Coffee has espresso. Beer has whiskey. And cannabis has concentrates.

Tens of millions of cannabis lovers are spending billions of dollars per year on legal marijuana extracts in North America in 2020. Extracts give consumers options beyond simple flower buds.

Surging in popularity are extracts like wax, rosin, and live resin, as well as vaporizer cartridges and edibles. Concentrates enable tinctures, topicals, inhalers—the sky is the limit.

Extracts are so popular, they have their own holiday. While everyone knows 420, the 7/10 Oil Day holiday has surged in recent years as well.

“It’s a monumental holiday,” said Bradley Melshenker, founder of leading hashmaker 710 Labs of Colorado and California. “When I started seeing 710 years ago, I didn’t know what it was. A highway? An area code? And then I realized it was ‘oil’ spelled upside-down. And it was also my birthday, so I said, ‘Let’s just call this company ‘710 Labs.’ It’s been a fun ride.”

This year, Leafly celebrates the exhilarating world of extracts with daily appreciations of the most popular extract types throughout the 710 holiday: oil, wax, water hash, rosin, live resin, sauce, diamonds, budder, isolate, and more.

Dust off your high school organic chemistry skills, and join us on this mind-bending journey beyond buds. First up: oil!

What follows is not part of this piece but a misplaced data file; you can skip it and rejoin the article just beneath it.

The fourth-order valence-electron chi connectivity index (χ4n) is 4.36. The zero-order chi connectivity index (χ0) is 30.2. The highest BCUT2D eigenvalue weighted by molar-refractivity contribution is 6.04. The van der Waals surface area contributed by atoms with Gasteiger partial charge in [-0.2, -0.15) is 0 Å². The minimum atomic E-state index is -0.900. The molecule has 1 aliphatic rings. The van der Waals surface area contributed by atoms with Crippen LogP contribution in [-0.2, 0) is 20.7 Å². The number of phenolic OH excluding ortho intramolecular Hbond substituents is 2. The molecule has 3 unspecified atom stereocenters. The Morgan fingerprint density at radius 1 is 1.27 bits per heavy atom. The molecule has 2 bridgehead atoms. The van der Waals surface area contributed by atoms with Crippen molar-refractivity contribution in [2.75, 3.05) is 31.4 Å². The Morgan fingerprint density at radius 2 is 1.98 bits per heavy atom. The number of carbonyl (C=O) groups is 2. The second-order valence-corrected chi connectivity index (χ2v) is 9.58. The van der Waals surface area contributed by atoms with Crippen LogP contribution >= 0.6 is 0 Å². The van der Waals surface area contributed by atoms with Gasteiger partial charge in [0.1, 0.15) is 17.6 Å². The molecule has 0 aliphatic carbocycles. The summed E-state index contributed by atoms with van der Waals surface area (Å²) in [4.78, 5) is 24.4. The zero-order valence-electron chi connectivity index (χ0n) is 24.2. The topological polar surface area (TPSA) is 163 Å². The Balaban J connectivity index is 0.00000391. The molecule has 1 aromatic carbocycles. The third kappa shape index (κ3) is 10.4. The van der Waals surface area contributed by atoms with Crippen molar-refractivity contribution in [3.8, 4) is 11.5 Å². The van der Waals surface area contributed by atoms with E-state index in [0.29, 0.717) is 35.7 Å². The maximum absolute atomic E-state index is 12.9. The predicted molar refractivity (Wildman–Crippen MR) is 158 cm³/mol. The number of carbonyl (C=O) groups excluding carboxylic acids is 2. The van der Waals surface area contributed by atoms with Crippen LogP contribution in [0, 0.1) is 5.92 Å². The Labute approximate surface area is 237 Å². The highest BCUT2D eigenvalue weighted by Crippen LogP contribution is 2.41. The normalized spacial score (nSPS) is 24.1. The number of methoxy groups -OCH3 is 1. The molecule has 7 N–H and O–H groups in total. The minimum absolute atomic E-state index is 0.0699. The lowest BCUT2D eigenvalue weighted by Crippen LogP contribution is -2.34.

Oil (aka distillate)

(Leafly)

Found most often in vaporizer cartridges, “oil” is a generic term for a wide variety of cannabis extracts with the viscosity and consistency of a thick plant oil. It’s often used in the term “butane hash oil,” or BHO.

Oil extracts are prevalent because they can be made at industrial scales. Think of the metric tons of CBD oil made through CO2 extraction, or the famed Rick Simpson Oil—a high-THC extract made using ethanol.

Oil can be a starting point, or an endpoint for a cannabis product, said Beyond Buds, Next Generation contributing author Greg Zeman. Zeman compares the manifold types of cannabis extracts to all the different types of candy that come from playing with sugar and heat.

“If you up your temperature or lower your pressure, there’s so many different textures and viscosities you can pull out of an oleoresin—from hard crystals to light translucent ghee butter,” said Zeman.

Cannabis oil can be low quality and inexpensive, all the way up to extremely high quality, pure, award-winning stuff like The Clear‘s “Lobster Butter” distillate, which comes back this 710 in all seven Connected Cannabis Co. locations in California. Since quality can vary, be sure to buy licensed, tested cannabis oils only.

With the Canadian edibles rollout last December, Illinois’ recreational cannabis opening in January, and the medical cannabis boom in Florida, cannabis oils have never been more prevalent.

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